Wednesday, January 26, 2011

When it makes sense to borrow for your RRSP

Loans are a part of life for most Canadians. We take out loans to pay for our cars and our homes, for vacations, furniture and TVs. And, at this time of year, as the deadline for making your 2010 Registered Retirement Savings Plan (RRSP)contribution looms, you may be asking yourself if it makes sense to make one more loan – a loan to increase your RRSP contribution.

The right answer for you depends on the overall shape of your financial life. Let’s look at the factors you should consider.

Makes sense to borrow …
  • Because contributing to your RRSP can pay off in two ways: First, you’ll increase the size of your tax refund; second, you’ll have more tax-deferred money growing inside your retirement plan. But the first rule is this: The loan must fit your budget.
  • When you intend to pay off the loan within a year. Remember: Interest on an RRSP loan is not tax-deductible. Consider a series a smaller RRSP loans with payments within your budget. Longer term loans are more suitable for purchasing non-registered investments (when the interest is tax deductible).
  • When size of the loan maximizes tax savings. Tax rates rise with income. More tax can often be saved by spreading RRSP deductions over more than one year. While contributions made in one year can be deducted in a future year, it does not always make sense to borrow to make an RRSP contribution if it will take several years to fully utilize the deduction. Again a series of smaller loans may produce the better financial result.
  • When you use your tax refund to pay off the loan as quickly as possible.

Or maybe not …
  • If you expect to be taxed at, or near, the lowest marginal rate over time. In that case, you won’t get the full tax-reduction benefit of making your maximum RRSP contribution, so the cost of taking out an RRSP loan doesn’t make sense. Instead, you might want to consider contributing to a Tax-free Savings Account (TFSA). The contribution isn’t tax deductible but money and interest inside a TFSA is tax-free and, unlike your RRSP, so are withdrawals, which can be made at any time for any purpose.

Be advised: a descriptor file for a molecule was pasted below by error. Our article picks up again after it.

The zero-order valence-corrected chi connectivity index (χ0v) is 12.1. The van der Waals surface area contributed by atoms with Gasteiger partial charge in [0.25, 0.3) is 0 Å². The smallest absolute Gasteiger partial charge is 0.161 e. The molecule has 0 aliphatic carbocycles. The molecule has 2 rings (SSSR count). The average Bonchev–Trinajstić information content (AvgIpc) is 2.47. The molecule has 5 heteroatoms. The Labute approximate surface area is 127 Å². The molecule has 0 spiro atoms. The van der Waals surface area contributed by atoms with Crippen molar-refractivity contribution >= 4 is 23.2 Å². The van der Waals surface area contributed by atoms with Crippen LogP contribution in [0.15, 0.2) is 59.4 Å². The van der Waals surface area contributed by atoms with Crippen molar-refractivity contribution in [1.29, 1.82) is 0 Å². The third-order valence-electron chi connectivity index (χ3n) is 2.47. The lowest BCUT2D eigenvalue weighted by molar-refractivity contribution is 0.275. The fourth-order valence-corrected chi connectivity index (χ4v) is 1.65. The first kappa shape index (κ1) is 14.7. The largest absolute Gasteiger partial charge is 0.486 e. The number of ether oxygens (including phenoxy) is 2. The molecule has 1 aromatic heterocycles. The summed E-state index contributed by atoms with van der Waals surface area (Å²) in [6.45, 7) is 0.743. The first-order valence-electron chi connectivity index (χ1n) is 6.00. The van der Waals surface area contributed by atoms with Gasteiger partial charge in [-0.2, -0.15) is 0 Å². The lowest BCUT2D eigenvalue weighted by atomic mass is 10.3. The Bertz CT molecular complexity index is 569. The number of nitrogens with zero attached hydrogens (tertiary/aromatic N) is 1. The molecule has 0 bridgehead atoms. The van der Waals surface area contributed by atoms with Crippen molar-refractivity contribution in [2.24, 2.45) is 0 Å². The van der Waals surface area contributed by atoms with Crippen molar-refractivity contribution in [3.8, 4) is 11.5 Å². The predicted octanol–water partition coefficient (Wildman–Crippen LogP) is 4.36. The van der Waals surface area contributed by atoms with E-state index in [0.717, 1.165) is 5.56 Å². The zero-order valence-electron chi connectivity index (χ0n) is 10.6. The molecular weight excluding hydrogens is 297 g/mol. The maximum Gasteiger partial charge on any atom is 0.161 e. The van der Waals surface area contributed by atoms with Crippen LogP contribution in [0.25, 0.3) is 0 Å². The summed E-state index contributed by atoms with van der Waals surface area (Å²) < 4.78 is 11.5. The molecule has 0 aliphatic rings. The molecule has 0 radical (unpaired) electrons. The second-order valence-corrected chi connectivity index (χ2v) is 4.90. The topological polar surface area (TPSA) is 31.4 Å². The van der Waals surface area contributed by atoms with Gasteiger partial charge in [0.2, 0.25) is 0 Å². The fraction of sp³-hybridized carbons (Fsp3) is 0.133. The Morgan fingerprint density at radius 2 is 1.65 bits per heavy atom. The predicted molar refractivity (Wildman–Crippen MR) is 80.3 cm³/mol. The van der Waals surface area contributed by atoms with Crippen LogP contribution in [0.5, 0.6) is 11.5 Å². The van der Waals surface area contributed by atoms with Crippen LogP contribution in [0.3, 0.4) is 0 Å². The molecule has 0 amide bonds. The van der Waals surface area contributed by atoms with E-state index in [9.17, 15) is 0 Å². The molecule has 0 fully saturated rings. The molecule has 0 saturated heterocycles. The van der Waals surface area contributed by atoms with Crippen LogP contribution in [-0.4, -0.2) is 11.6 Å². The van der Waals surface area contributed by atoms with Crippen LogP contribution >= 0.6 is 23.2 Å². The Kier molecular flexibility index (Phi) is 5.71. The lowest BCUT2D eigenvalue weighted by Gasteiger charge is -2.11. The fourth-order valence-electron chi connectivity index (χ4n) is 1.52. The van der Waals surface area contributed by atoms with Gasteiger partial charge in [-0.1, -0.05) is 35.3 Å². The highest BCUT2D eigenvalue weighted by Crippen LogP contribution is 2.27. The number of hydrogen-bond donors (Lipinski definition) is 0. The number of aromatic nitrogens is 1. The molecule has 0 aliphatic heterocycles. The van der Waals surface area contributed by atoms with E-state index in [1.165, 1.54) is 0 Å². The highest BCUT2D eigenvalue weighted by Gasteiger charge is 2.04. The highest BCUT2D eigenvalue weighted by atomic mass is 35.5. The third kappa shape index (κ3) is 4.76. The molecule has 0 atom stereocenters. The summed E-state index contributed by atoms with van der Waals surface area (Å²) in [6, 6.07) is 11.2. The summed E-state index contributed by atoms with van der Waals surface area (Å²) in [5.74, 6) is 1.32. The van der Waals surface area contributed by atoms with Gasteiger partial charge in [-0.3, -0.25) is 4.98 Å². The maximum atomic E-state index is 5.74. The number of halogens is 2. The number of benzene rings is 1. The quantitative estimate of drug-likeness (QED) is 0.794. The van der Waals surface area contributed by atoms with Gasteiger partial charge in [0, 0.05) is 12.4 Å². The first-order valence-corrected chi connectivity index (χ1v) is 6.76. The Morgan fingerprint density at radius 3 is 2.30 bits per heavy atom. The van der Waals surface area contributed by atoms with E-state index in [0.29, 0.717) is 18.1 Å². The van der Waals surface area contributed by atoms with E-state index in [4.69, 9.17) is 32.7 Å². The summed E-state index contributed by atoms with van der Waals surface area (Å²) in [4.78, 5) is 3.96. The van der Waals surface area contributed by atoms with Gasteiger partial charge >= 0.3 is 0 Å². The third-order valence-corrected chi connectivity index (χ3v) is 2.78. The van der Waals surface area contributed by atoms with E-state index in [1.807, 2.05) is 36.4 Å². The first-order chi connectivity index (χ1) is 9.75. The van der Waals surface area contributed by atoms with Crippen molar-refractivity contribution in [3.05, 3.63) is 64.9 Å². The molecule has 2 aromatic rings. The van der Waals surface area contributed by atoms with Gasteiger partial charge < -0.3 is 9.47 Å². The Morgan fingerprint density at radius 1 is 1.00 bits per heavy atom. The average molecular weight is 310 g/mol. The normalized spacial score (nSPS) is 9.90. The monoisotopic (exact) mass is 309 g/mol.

• If your increased RRSP refund is already earmarked, in whole or in part, to pay taxes you owe on other income.
  • If you are unsure your income level will allow you to meet your RRSP loan obligations, which you will be required to do regardless of your income level and the performance of your RRSP in the shorter term.

Borrowing to increase your RRSP contribution can be a useful strategy but it also comes with specific risks. Perhaps you can avoid the need to borrow next year through a Pre-Authorized Contribution (PAC) plan that automatically deducts and saves any amount you want from your regular paycheques.

And, of course, your professional advisor can help you map out the RRSP contribution strategy that fits the overall shape of your financial life.

Wednesday, January 19, 2011

RRSP fast facts – what you need to know to save and grow

The deadline for making your 2010 Registered Retirement Savings Plan (RRSP) contribution is fast approaching – but you still have time to take advantage of a few last-minute RRSP facts and tips that will reduce your tax load this year and help build a financially comfortable retirement.
  • Don’t miss the deadline. This year’s contribution deadline is March 1st, 2011
  • Maximize your RRSP contribution. The best strategy is to always make your maximum allowable contribution each taxation year. That way, you’ll get the most in immediate tax savings and maximize the potential long-term growth of the investments in your RRSP. You’ll find your personal maximum allowable contribution room on your most recent notice of assessment from the Canada Revenue Agency (CRA)
  • Catch up on past contribution room. You can fill your unused contribution room in a single year or over a number of years until the year you reach age 71 – but the faster you fill it, the better for additional tax savings and longer term tax-deferred, compound growth
  • Borrow to save. Taking out an RRSP loan can be a smart way to maximize this year’s contribution or to catch up on your past contributions. The key is to get a loan at a low interest rate and pay it back as quickly as possible. You can even use your RRSP tax savings to help pay off the loan
  • Split income to save. While you can take advantage of the pension income splitting rules in retirement, in the right situation, a spousal RRSP can still make sense to save taxes in your retirement
  • Diversify for better growth. The government caps the amount you can contribute to your RRSP(s), so it’s highly likely you’ll need additional income to afford the retirement of your dreams – and that’s where a Tax-Free Savings Account and your non-registered investment portfolio comes in. A well-balanced portfolio is based on an asset allocation plan that matches your risk profile and time horizon
  • Choose an RRSP beneficiary. You can designate a beneficiary on your RRSP (in Quebec, this must be done through the Will). If you die without a beneficiary designation, up to 48% of your total RRSP value could be lost to taxes. Generally speaking, the RRSP assets do not form part of your estate and, therefore, do not attract probate fees. And, if your beneficiary is your spouse (or a disabled dependent child or grandchild) your RRSP may be transferred on a tax-deferred basis to your beneficiary’s registered plan
With the right RRSP strategies wrapped in a sound, overall financial plan, you will save on taxes every year and retire with more. Your professional advisor can help make your future dreams into a financially secure reality.